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Springing Into Action

As the snow begins to melt and the temperatures start to rise, many fly fishermen eagerly await the arrival of warmer weather fishing. Spring is an excellent time to head out to the rivers and streams. With the changing weather conditions, however, come changes in the behavior of fish, which means fly fishermen need to adjust their tactics accordingly. Here are some of the best spring fly fishing tactics to help you make the most of this season:

1. Know the Water

The first step in successful spring fly fishing is to know the water. Study the river or stream before you go just throwing a line into it. Look for areas where the water is shallow, deep, fast, or slow. Depending on temps, you'll find fish in different depths. If it's colder outside (and the water is cold relatively speaking), the fish will generally be in deeper, slower pools. As the temps (air/water) rise, fish will begin moving into relatively faster and shallower water. Pay attention to the water temperature, as it will affect where the fish will be located.

Also, you’ve got to be ready for quickly rising water levels. When the “flush” comes, many rivers become too dangerous to wade and/or float. Some rivers may blow out (look like chocolate milk) and become un-fishable anyway. Some may still run just off-color because of a dam or the bedrock is larger/more firm. Know your river and exercise caution!

2. Nymphing

In the early spring, fish are often still hunkered down in the deeper pools, so weighted nymphing is a great way to target them. Use weighted nymphs to get them down deep or pinch on a split shot or two, and look for slow-moving water where the fish are likely to be. Focus on the edges of riffles and seams, where the fish will be holding.

3. Be Ready to Switch to Dry Flies

As the temperatures warm up, pay attention to the surface action. Switch to dry flies, such as a midge or BWO pattern. Look for areas where the water is calm, and fish the edges of pools, riffles, and runs. Skwala stones are about to go off too!

4. Pay Attention to the Weather

Spring weather can be unpredictable, so it's essential to pay attention to the weather forecast and check the USGS streamflow data. When it's cloudy or overcast, fish are more likely to feed on the surface. When sunny, they may retreat to deeper water or under cover, so nymphing may be more effective. Be prepared for the wacky stuff too... it may be in the 50s and the BWOs are hatching everywhere one day and the next it's a driving snowstorm and only deep/slow nymphing is producing. You might even find yourself in a heavy snowstorm but the midge are popping off and trout are sipping like crazy.

5. Fish Early or Late in the Day

The water can still be quite cold in the early spring so fish may be more active in the warmer parts of the day. As the season progresses, however, fish will become more active in the early morning and late afternoon. Plan your fishing trips accordingly.

6. Try Streamers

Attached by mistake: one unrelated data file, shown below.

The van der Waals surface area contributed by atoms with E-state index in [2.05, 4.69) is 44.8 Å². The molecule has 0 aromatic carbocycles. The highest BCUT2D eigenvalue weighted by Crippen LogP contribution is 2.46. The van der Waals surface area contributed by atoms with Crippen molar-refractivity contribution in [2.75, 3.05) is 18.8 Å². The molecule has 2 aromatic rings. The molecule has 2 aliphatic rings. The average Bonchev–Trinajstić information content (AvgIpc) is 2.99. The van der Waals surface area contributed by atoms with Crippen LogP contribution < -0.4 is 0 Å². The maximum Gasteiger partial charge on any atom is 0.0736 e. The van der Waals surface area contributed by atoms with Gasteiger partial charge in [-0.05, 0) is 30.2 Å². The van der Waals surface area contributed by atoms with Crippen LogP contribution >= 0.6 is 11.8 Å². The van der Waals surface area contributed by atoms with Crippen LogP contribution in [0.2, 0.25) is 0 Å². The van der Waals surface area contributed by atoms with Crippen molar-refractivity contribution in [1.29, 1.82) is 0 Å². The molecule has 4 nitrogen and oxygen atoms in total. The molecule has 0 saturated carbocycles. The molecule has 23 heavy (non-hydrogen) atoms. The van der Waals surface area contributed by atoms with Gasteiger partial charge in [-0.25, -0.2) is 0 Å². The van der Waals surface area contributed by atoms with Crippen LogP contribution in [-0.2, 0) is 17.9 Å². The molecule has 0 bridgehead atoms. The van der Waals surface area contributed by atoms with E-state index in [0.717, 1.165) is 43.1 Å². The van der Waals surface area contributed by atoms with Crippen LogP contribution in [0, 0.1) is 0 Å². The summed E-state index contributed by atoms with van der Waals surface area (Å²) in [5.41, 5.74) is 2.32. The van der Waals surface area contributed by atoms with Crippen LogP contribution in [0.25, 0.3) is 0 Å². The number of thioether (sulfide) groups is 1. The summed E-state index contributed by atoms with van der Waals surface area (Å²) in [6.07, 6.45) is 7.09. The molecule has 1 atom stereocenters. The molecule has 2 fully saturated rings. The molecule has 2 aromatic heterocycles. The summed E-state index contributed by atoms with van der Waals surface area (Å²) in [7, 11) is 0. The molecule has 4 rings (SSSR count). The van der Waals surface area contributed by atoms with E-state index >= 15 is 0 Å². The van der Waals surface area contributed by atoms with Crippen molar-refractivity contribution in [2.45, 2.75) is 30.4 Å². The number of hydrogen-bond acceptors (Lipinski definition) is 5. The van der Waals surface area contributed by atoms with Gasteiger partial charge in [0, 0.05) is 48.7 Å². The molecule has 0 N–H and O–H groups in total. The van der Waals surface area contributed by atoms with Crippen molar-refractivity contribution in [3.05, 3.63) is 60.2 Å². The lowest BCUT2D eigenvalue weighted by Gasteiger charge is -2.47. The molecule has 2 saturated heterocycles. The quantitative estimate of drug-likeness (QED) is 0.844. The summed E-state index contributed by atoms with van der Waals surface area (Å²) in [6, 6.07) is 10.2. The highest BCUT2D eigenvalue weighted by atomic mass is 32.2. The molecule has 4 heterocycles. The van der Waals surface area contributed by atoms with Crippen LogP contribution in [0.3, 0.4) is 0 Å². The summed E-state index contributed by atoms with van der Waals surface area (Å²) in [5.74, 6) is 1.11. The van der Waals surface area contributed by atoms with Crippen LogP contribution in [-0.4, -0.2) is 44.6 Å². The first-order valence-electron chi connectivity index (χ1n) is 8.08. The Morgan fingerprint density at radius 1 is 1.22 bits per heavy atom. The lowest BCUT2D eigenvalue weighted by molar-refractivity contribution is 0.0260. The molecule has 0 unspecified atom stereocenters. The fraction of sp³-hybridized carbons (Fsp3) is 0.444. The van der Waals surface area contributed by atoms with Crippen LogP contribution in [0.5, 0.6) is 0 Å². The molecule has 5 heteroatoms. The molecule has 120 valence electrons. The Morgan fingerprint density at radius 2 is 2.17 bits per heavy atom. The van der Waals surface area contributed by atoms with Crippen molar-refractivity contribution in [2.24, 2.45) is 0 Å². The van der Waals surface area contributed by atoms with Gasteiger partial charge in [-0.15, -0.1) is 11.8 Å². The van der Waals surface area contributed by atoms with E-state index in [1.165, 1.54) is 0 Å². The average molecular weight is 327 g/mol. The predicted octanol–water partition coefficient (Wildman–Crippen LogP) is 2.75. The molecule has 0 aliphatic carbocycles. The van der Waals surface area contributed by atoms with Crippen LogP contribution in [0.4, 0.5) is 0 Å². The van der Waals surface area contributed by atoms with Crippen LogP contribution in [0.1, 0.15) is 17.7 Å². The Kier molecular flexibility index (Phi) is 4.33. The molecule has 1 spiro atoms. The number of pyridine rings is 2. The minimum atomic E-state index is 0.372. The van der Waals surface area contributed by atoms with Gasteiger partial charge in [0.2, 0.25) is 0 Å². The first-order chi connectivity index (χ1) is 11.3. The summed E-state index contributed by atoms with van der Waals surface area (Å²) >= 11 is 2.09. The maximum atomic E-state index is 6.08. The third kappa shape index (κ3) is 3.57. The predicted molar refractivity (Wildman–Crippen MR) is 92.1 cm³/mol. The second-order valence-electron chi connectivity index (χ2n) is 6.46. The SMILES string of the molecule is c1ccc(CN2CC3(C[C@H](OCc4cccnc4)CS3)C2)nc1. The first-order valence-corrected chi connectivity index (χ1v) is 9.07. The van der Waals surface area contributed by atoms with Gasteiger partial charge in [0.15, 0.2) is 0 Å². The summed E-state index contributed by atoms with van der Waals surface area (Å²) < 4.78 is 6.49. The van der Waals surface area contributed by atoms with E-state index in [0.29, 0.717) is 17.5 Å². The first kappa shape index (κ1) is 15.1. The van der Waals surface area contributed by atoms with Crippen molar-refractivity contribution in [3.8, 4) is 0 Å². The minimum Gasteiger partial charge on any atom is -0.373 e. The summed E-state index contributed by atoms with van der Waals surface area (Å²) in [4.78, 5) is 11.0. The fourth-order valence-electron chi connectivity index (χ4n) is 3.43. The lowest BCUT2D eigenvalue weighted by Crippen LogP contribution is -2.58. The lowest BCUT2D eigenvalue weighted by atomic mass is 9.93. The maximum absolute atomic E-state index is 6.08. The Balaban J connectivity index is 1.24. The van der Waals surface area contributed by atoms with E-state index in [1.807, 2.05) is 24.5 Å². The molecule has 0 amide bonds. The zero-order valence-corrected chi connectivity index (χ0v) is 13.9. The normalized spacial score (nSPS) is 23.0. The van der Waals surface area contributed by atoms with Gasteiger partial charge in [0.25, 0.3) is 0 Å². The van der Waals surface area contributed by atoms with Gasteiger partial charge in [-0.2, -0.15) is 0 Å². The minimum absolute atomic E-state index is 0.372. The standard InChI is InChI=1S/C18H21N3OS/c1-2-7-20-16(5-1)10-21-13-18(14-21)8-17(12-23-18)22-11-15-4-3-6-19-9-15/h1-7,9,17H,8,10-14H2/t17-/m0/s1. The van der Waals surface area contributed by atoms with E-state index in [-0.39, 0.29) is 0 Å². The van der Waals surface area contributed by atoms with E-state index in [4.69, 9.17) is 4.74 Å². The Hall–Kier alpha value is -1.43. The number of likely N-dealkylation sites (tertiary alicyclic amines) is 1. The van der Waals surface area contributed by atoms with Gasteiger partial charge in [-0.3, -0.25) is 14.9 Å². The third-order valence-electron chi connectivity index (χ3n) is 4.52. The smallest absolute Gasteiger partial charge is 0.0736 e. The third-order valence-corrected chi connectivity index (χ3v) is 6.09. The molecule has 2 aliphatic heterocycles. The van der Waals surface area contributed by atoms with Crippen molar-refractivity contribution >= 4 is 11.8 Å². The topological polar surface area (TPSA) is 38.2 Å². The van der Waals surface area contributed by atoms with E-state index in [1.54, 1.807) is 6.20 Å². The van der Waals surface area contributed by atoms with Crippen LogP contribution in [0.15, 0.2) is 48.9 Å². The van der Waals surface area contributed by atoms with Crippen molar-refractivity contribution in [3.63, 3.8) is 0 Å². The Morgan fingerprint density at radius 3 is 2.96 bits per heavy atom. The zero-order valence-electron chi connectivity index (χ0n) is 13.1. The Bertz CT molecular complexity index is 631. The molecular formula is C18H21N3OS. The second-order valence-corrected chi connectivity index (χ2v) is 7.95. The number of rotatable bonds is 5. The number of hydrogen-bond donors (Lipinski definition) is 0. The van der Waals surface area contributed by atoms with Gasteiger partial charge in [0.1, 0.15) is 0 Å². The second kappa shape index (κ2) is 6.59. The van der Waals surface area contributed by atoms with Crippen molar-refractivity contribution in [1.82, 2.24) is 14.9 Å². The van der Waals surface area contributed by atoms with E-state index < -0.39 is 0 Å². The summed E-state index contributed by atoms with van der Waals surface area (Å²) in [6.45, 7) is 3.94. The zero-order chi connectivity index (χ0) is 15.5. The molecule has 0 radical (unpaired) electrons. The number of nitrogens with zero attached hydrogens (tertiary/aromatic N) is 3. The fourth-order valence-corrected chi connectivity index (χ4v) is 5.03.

Spring is a great time to try streamer fishing. As the water begins to warm up, fish become more aggressive and start chasing baitfish. Use streamers to imitate baitfish and target the deeper pools and runs. In a lot of rivers, this is your best chance at the bigger fish in the system. Big fish don't get big by being dumb. Most of the year, they're hunkered down hiding in the daytime and feeding stealthily at night on big food. But in the spring, they become a lot more willing to hunt and chase in the daytime as they try to catch up on a wintertime calorie deficit.

7. Be Patient

Spring fly fishing can be challenging, so as's essential to be patient. Fish may be slow to take the fly, so it may take some time before you get a strike. Don't be discouraged if you don't catch something right away. Keep at it, and eventually, you'll find willing participants. Nymph takes can be really subtle too. Your indicator may barely move or it might not even register at all!

8. Don’t Mess with Redds

Rainbow trout cutthroat trout spawn in the spring. You’ll find redds (egg beds/nests) in shallow, gravelly riffles. You’ll either see trout sitting grouped up on these areas or you’ll see ovular-shaped areas of bright, clean gravel. These areas are beds where trout have cleaned the gravel, deposited, and fertilized eggs. Targeting trout on redds isn’t sporty and is detrimental to the fish themselves. Stepping through these gravel areas can kill thousands of eggs in an instant.

If you’re the type who wants healthy, fish-loaded waters, stay clear of these areas and find other fish to target. The browns (and other fall-spawning trout) will be in the deeper pool just downstream from the shallow gravel feeding on eggs the current is washing down. As long as you’re not wading on the shallow gravel areas to access these holes, I say go to town on these browns!

Early spring bows in Idaho. In these mountains, the rainbows won't spawn until late April or early May.

Spring fly fishing can be a rewarding and exciting experience. By using these tactics, you can increase your chances of success and enjoy the beauty of the natural awakening. The better you know your water, the better your chances. Things (water, insects, and fish) are still slowly warming up so make sure you bring your patience with you too.

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